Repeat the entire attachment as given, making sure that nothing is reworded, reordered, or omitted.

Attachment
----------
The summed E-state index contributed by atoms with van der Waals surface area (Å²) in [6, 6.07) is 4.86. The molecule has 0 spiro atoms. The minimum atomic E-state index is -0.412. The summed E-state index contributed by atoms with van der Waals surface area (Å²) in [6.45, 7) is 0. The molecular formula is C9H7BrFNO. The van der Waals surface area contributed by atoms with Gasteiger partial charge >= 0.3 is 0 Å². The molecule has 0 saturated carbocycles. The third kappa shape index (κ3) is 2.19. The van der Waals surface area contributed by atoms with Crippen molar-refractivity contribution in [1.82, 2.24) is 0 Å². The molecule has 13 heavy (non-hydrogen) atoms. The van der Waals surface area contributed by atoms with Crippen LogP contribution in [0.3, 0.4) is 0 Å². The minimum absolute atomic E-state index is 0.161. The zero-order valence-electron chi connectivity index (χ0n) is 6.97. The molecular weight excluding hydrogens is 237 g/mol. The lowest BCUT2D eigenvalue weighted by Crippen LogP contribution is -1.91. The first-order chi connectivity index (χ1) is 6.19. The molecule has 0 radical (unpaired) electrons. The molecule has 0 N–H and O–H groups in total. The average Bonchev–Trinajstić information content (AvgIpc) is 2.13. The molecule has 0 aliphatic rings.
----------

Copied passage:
The summed E-state index contributed by atoms with van der Waals surface area (Å²) in [6, 6.07) is 4.86. The molecule has 0 spiro atoms. The minimum atomic E-state index is -0.412. The summed E-state index contributed by atoms with van der Waals surface area (Å²) in [6.45, 7) is 0. The molecular formula is C9H7BrFNO. The van der Waals surface area contributed by atoms with Gasteiger partial charge >= 0.3 is 0 Å². The molecule has 0 saturated carbocycles. The third kappa shape index (κ3) is 2.19. The van der Waals surface area contributed by atoms with Crippen molar-refractivity contribution in [1.82, 2.24) is 0 Å². The molecule has 13 heavy (non-hydrogen) atoms. The van der Waals surface area contributed by atoms with Crippen LogP contribution in [0.3, 0.4) is 0 Å². The minimum absolute atomic E-state index is 0.161. The zero-order valence-electron chi connectivity index (χ0n) is 6.97. The molecular weight excluding hydrogens is 237 g/mol. The lowest BCUT2D eigenvalue weighted by Crippen LogP contribution is -1.91. The first-order chi connectivity index (χ1) is 6.19. The molecule has 0 radical (unpaired) electrons. The molecule has 0 N–H and O–H groups in total. The average Bonchev–Trinajstić information content (AvgIpc) is 2.13. The molecule has 0 aliphatic rings.